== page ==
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A Free Gift Or A Debt To Repay?

When I compare some LDS Church teachings with what I read in the Bible and Book 
of Mormon, I see things which do not agree. I even see contradictions in Book of 
Mormon verses too.

It should be noted that one definition of salvation in LDS theology is eternal life - to 
become a god or goddess in the highest of the three divisions in the Celestial 
Kingdom.

In the Mormon scriptures for instance, I found a few verses which specifically deal 
with the gift of salvation or eternal life.

"If thou wilt do good, yea, and hold out faithful to the end, thou shalt be saved in 
the kingdom of God, which is the greatest of all the gifts of God; for there is no gift 
greater than the gift of salvation" (D&C 6:13).

"And now my sons, behold I have somewhat more to desire of you, which desire 
is, that ye may not do these things that ye may boast, but that ye may do these 
things to lay up for yourselves a treasure in heaven, yea, which is eternal, and 
which fadeth not away; yea, that ye may have that precious gift of eternal life, 
which we have reason to suppose hath been given to our fathers" (Helaman 5:8).

Did you notice the common idea in both?

You must do something to earn a gift.

Let's briefly look at a verse very familiar to Latter-day Saints:

"For we labor diligently to write, to persuade our children, and also our brethren,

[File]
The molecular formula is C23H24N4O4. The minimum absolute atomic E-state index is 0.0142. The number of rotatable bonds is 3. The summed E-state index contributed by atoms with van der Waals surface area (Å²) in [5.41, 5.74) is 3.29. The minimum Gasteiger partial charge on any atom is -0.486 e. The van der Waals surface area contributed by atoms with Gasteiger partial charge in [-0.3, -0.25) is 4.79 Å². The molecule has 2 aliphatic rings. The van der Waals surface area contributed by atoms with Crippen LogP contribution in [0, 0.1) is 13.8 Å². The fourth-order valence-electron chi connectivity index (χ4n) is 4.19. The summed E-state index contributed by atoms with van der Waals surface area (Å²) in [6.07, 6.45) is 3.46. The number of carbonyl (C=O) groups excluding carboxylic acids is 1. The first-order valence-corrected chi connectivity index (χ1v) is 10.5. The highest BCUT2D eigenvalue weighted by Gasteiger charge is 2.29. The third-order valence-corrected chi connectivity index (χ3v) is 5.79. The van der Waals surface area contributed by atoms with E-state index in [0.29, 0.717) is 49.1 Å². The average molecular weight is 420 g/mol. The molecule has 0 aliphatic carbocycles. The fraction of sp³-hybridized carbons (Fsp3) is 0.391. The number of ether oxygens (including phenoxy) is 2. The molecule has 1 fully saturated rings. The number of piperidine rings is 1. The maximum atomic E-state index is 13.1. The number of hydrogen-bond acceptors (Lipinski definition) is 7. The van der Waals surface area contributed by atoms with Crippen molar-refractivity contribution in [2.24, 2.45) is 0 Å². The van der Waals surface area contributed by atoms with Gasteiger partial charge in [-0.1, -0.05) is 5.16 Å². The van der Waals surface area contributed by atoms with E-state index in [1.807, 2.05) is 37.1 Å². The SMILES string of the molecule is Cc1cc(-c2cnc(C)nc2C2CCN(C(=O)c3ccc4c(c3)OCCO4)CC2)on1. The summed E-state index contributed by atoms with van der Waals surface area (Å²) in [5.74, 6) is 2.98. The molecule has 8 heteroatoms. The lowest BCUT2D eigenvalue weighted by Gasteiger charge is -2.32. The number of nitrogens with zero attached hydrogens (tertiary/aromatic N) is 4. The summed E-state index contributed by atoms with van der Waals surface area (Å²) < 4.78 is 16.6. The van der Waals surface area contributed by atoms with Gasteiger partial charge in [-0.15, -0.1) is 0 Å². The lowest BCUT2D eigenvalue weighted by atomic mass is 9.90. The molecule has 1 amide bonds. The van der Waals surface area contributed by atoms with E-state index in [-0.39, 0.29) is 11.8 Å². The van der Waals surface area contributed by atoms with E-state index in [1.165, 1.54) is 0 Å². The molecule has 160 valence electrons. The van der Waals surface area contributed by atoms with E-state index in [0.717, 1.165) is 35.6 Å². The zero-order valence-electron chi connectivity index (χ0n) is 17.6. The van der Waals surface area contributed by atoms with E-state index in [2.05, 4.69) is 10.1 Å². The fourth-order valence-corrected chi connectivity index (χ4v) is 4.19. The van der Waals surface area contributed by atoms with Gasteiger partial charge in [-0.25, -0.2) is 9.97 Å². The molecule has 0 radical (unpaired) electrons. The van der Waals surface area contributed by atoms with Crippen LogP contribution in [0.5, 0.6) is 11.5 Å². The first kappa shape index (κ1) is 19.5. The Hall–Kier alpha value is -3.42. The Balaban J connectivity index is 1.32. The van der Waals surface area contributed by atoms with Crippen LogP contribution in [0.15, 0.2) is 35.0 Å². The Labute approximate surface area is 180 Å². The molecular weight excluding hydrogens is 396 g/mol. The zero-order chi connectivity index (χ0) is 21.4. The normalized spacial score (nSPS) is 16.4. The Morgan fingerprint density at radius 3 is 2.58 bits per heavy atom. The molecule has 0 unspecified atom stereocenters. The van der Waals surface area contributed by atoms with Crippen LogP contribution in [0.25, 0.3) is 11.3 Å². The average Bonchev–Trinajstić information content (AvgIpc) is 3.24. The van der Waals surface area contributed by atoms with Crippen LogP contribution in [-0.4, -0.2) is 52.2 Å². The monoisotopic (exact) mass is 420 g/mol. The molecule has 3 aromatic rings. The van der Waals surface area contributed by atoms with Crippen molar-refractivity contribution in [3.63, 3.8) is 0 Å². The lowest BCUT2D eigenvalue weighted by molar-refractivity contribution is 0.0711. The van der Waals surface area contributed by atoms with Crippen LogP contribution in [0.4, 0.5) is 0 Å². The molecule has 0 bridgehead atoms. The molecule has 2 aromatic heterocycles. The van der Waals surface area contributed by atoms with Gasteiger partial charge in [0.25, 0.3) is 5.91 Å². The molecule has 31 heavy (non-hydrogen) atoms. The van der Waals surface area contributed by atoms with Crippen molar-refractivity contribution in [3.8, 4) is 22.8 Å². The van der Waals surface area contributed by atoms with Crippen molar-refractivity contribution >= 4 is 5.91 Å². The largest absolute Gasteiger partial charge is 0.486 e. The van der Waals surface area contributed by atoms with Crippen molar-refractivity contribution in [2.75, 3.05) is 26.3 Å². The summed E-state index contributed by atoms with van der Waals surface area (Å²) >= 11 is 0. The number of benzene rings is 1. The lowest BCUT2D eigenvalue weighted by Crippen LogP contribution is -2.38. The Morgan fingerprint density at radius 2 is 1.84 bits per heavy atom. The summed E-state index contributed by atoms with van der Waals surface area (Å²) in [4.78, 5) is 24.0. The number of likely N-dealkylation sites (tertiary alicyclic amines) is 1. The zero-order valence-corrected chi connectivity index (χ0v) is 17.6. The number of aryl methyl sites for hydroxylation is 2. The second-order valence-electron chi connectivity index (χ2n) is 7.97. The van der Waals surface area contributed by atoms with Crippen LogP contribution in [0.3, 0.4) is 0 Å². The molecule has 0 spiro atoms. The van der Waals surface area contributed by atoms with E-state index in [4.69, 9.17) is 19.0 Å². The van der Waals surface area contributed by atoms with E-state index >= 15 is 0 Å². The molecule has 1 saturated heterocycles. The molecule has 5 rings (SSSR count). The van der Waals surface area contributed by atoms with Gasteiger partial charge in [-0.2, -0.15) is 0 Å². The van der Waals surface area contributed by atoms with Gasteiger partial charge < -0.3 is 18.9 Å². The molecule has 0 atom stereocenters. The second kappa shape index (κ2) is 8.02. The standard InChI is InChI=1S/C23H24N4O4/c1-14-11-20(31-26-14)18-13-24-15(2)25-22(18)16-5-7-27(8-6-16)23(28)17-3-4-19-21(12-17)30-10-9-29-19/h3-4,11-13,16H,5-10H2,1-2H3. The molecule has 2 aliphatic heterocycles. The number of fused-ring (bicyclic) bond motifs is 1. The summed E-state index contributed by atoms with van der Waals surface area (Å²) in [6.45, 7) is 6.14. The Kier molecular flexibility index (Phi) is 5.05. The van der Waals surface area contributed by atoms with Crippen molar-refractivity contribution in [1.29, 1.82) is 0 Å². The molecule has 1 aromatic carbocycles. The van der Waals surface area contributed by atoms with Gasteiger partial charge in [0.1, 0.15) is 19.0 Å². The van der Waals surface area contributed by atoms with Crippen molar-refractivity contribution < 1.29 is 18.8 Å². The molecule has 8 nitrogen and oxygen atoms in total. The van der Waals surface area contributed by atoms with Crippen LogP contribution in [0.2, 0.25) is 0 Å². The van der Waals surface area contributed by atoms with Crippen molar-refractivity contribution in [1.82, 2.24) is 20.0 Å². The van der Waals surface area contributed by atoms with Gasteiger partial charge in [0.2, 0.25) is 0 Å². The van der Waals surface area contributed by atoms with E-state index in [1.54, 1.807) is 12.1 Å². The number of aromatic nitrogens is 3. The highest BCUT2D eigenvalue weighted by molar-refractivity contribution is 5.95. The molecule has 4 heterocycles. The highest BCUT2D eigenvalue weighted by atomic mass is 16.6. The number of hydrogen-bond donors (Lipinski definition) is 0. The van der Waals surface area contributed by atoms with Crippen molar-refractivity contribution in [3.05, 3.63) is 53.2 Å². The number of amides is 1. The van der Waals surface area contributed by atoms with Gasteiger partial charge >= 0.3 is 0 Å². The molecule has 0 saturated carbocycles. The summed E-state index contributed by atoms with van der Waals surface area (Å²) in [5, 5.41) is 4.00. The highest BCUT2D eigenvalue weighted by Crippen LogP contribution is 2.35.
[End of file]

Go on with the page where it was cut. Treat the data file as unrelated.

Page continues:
to believe in Christ, and to be reconciled to God; for we know that it is by grace 
that we are saved, after all we can do" (2 Nephi 25:23).

According to Nephi, you are not saved until after all you can do. If you have not 
done the necessary works, then you are not saved.

This is what I believe Gospel Principles describes as the "Gospel of Work" (chapter 
27, p. 184). 

Latter-day Saints are taught that they must repay the debt to the benefactor 
Jesus:

"'Then,' said the benefactor, 'you will pay the debt to me and I will set the terms. 
It will not be easy, but it will be possible. I will provide a way. You need not go to 
prison.'" (Gospel Principles, chapter 12, p. 77, The Mediator, Ensign, May 1977, 
pp. 54-55, online, PDF, image).

Now compare this with what the Bible has to say:

"Now to him that worketh is the reward not reckoned of grace, but of debt" (Rom. 
4:4). 

"For the wages of sin is death; but the gift of God is eternal life through Jesus 
Christ our Lord" (Rom. 6:23).

"For by grace are ye saved through faith; and that not of yourselves: it is the 
gift of God. Not of works, lest any man should boast" (Eph. 2:8-9).

Do you see the difference in the Mormon teaching versus the Biblical one?

How do you feel? In what way do you regard eternal life being a gift? And is 
such a gift merited or unmerited?

Take the occasion of Christmas or your birthday. Do you try to gain a gift from 
your friend, boyfriend, girlfriend, or spouse on these days?

I don't believe you do. I think you solely rely on their love to hope to have a 
gift given to you without any merit on your part.

It is the same way with God and His gift of eternal life.

You cannot do something (apart from having faith) to receive this gift.

If you can earn a gift, then it is no longer a gift.

The Book of Mormon, in Helaman 5:8, does have a partial truth to it. We need 
not boast in our abilities when a gift is given.

I also like another passage that I found in the Book of Mormon. "I say, if ye 
should serve him with all your whole souls yet ye would be unprofitable 
servants" (Mosiah 2:21).

All Mormons need to consider this instead of thinking they are worthy enough 
to approach God in their temples.

According to the Bible, God's grace is sufficient for us (2 Cor. 12:9). But this is 
not so in the Mormon Church today, as shown in her training manuals.

"Grace is an enabling power that allows men and women to lay hold on eternal 
life and exaltation after they have expended their own best efforts. Grace 
cannot suffice without total effort on the part of the recipient" (Religion 327 -